People can lose fat, and can still weigh the same.
People can lose weight and not lose any fat. Confusing right?
Your weight is also not a direct correlation to the amount of fat on your body.
You can have 2 light people who are the same height and clothes size but one may be heavier because they have low fat but a lot of muscle and the other lighter because they have more fat and less muscle.
You can also have heavy people with low fat on the body. Think, competitive body builders where you can see the veins through their skin.
By looking at the weight on the scales of any of these people you simply cannot tell how much fat is on them and more importantly - how the amount of fat or muscle on their body is affecting their health. And I think looking at health is far more important than how much fat is on ones body.
So when you think you want to lose weight (and you actually mean you want to lose fat) then how can you tell that by weighing yourself?
You can’t, and it can do more harm than good when you use this number as a metric to gauge your success on any kind of diet or weight loss plan.
Think about diets you may have tried in the past. You might even be on some new diet right now.
Have you ever gone on a really restrictive diet and lost tons of weight in the first week?
Have you found that low carb had amazing results in the shortest amount of time?
Or keto? Much better right??
Did your last juice “cleanse” get even better results?
It’s not surprising these things will get you a quick win on the scales.
In order to get rid of fat from the body you need to burn off A LOT of energy. But the quick way to see a lower number on your scale is to drop water and glycogen from your body.
Glycogen is the body's way of storing carbohydrates and it does this by binding with water molecules before settling in the liver and muscles. Glycogen is the body's preferred energy source as it’s fast and efficient.
Sports people who need to be a certain weight will often use methods to drop water from their body in order to ‘make weight’ without sacrificing muscle.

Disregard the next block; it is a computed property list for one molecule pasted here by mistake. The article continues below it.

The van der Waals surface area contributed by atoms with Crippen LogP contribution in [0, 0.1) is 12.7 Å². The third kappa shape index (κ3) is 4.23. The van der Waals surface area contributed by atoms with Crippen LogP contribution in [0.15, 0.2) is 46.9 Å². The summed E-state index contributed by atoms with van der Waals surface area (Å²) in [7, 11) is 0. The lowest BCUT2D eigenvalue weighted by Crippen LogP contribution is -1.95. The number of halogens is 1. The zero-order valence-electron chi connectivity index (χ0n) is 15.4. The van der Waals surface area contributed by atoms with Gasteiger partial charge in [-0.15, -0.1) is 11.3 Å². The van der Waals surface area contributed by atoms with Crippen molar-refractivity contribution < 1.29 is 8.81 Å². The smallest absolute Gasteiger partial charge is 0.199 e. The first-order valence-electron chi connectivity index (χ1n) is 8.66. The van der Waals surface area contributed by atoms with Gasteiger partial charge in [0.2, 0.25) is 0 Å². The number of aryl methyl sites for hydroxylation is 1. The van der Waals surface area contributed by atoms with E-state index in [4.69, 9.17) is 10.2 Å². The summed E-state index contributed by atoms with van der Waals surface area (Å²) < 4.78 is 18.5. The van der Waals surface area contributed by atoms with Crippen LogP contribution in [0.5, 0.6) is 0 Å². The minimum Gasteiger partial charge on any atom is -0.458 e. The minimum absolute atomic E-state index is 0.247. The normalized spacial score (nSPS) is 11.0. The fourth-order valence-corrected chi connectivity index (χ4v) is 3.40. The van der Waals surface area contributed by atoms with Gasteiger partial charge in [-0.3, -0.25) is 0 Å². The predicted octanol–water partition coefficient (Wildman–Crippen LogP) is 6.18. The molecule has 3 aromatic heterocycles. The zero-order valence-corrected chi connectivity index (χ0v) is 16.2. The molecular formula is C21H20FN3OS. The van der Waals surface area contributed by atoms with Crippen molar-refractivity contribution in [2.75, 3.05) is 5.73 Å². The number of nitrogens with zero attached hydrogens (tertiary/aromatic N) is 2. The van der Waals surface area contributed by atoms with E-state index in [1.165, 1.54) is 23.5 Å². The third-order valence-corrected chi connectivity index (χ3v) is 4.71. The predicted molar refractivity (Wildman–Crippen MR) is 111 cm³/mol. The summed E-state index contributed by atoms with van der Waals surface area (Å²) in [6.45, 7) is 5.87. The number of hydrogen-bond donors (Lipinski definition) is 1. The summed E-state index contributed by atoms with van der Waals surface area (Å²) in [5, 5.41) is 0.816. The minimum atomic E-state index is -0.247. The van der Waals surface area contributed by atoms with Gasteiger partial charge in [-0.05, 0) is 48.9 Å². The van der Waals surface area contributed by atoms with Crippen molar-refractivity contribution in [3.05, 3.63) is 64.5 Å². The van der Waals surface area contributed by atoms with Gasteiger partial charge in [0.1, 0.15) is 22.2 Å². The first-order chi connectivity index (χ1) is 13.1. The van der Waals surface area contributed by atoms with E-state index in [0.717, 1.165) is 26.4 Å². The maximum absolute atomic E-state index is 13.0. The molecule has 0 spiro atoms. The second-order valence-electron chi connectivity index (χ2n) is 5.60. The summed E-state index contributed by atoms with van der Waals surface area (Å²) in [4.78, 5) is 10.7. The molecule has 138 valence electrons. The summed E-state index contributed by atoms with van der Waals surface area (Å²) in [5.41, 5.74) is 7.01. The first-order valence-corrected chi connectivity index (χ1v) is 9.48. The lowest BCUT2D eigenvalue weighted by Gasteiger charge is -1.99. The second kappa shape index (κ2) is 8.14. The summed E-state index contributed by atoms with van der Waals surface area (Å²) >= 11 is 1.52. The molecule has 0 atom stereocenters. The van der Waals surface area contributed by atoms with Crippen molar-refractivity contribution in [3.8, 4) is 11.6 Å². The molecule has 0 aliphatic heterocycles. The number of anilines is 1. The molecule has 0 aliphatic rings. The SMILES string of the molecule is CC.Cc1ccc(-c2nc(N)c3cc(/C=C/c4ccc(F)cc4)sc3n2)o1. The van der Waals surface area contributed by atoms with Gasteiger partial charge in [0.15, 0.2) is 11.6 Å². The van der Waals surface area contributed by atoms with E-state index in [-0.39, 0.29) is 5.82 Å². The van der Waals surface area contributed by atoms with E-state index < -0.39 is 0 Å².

For every gram of carbohydrate stored in the body, there will be a further 2-3 grams of water. Processed carbs are more likely to retain more water as opposed to complex carbs (whole fruits, veggies and pulses) due to added salt present in those foods and lower fibre.
So this fast weight loss you see is the depletion of water and glycogen - not fat. And the more processed foods you have been eating the quicker you will seem to ‘lose weight’ as you try the new fad diet.
Have you ever lost 5-8kg in less than a week on a “miracle diet”?
Athletes making weight and crash diets essentially are doing the same thing.
The thing about this is, as soon as you eat any of those foods again your body will top up it’s glycogen stores and your scale will tell you that you put weight on……….. And what does that do for your mental state?
Using the athlete example again, they will also put the weight back on but they plan to do so, unlike dieters who are horrified at a pound showing up on the scale!
Quick weight loss and exit strategy...
When you decide you need to lose weight and you “find a diet” you think might work, do you ever think about the long game? I mean, not just telling yourself you will find a diet and stick to it forever this time.
I am asking because - the diet has the purpose of making you lose weight and if you kept just losing weight without an end point you would die. There has to be a point at which you think….. This is where I want to be and when I get there I will have to do X, Y and Z differently?
And how do you pick the number you want to be on the scales?
What happens if you reach that number and you don’t look the way you thought you would?
As already mentioned - if you just go back to eating the way you did before, you will restore your glycogen levels and weight. If you have been eating less for a longer period of time you may have lost some weight from both fat and muscle. Usually, women lose more muscle when they diet in this way and then regain the weight as fat.